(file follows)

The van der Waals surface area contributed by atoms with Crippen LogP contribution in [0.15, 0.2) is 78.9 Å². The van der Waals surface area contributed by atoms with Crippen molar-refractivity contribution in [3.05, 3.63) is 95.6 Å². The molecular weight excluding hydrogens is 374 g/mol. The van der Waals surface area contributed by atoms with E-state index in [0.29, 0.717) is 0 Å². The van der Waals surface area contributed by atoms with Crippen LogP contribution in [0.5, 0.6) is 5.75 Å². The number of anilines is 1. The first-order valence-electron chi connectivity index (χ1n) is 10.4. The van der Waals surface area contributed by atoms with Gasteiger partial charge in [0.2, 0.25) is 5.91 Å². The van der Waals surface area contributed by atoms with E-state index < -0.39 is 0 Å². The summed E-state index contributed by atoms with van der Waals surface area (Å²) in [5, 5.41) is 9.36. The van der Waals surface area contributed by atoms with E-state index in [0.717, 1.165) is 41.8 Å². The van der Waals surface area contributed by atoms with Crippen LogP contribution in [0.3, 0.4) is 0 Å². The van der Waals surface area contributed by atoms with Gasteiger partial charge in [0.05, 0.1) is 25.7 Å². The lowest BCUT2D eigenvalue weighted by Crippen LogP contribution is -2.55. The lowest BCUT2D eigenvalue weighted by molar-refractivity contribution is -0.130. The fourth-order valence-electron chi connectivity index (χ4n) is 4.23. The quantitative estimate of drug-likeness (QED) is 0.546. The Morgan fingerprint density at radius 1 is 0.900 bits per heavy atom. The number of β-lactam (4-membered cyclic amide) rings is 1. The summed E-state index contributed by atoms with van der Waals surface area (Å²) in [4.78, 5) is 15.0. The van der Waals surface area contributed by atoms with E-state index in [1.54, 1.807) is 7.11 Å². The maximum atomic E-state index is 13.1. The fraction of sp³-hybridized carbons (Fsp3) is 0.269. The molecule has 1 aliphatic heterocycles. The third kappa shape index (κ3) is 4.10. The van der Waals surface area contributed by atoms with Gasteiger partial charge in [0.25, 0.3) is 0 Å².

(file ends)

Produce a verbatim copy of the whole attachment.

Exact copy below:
The van der Waals surface area contributed by atoms with Crippen LogP contribution in [0.15, 0.2) is 78.9 Å². The van der Waals surface area contributed by atoms with Crippen molar-refractivity contribution in [3.05, 3.63) is 95.6 Å². The molecular weight excluding hydrogens is 374 g/mol. The van der Waals surface area contributed by atoms with E-state index in [0.29, 0.717) is 0 Å². The van der Waals surface area contributed by atoms with Crippen LogP contribution in [0.5, 0.6) is 5.75 Å². The number of anilines is 1. The first-order valence-electron chi connectivity index (χ1n) is 10.4. The van der Waals surface area contributed by atoms with Gasteiger partial charge in [0.2, 0.25) is 5.91 Å². The van der Waals surface area contributed by atoms with E-state index < -0.39 is 0 Å². The summed E-state index contributed by atoms with van der Waals surface area (Å²) in [5, 5.41) is 9.36. The van der Waals surface area contributed by atoms with E-state index in [0.717, 1.165) is 41.8 Å². The van der Waals surface area contributed by atoms with Crippen LogP contribution in [0.3, 0.4) is 0 Å². The van der Waals surface area contributed by atoms with Gasteiger partial charge in [0.05, 0.1) is 25.7 Å². The lowest BCUT2D eigenvalue weighted by Crippen LogP contribution is -2.55. The lowest BCUT2D eigenvalue weighted by molar-refractivity contribution is -0.130. The fourth-order valence-electron chi connectivity index (χ4n) is 4.23. The quantitative estimate of drug-likeness (QED) is 0.546. The Morgan fingerprint density at radius 1 is 0.900 bits per heavy atom. The number of β-lactam (4-membered cyclic amide) rings is 1. The summed E-state index contributed by atoms with van der Waals surface area (Å²) in [4.78, 5) is 15.0. The van der Waals surface area contributed by atoms with E-state index in [1.54, 1.807) is 7.11 Å². The maximum atomic E-state index is 13.1. The fraction of sp³-hybridized carbons (Fsp3) is 0.269. The molecule has 1 aliphatic heterocycles. The third kappa shape index (κ3) is 4.10. The van der Waals surface area contributed by atoms with Gasteiger partial charge in [0.25, 0.3) is 0 Å².